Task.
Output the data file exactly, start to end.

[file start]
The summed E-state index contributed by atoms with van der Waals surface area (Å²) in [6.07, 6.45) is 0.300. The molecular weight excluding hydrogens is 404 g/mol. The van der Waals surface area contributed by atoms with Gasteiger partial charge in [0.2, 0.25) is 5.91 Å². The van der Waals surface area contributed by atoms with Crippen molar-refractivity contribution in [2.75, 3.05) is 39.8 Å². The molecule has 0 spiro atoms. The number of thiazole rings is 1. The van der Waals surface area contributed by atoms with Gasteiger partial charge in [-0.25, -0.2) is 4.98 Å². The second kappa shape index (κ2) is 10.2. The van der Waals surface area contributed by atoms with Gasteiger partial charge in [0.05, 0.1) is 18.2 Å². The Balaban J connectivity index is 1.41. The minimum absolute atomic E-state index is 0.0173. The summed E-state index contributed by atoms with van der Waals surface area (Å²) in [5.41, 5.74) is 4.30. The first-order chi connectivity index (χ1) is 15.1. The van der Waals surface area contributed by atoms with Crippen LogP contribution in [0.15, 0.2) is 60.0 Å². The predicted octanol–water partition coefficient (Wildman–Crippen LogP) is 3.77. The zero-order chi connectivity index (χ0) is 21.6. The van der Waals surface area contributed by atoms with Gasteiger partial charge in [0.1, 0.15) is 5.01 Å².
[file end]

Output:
The summed E-state index contributed by atoms with van der Waals surface area (Å²) in [6.07, 6.45) is 0.300. The molecular weight excluding hydrogens is 404 g/mol. The van der Waals surface area contributed by atoms with Gasteiger partial charge in [0.2, 0.25) is 5.91 Å². The van der Waals surface area contributed by atoms with Crippen molar-refractivity contribution in [2.75, 3.05) is 39.8 Å². The molecule has 0 spiro atoms. The number of thiazole rings is 1. The van der Waals surface area contributed by atoms with Gasteiger partial charge in [-0.25, -0.2) is 4.98 Å². The second kappa shape index (κ2) is 10.2. The van der Waals surface area contributed by atoms with Gasteiger partial charge in [0.05, 0.1) is 18.2 Å². The Balaban J connectivity index is 1.41. The minimum absolute atomic E-state index is 0.0173. The summed E-state index contributed by atoms with van der Waals surface area (Å²) in [5.41, 5.74) is 4.30. The first-order chi connectivity index (χ1) is 15.1. The van der Waals surface area contributed by atoms with Crippen LogP contribution in [0.15, 0.2) is 60.0 Å². The predicted octanol–water partition coefficient (Wildman–Crippen LogP) is 3.77. The zero-order chi connectivity index (χ0) is 21.6. The van der Waals surface area contributed by atoms with Gasteiger partial charge in [0.1, 0.15) is 5.01 Å².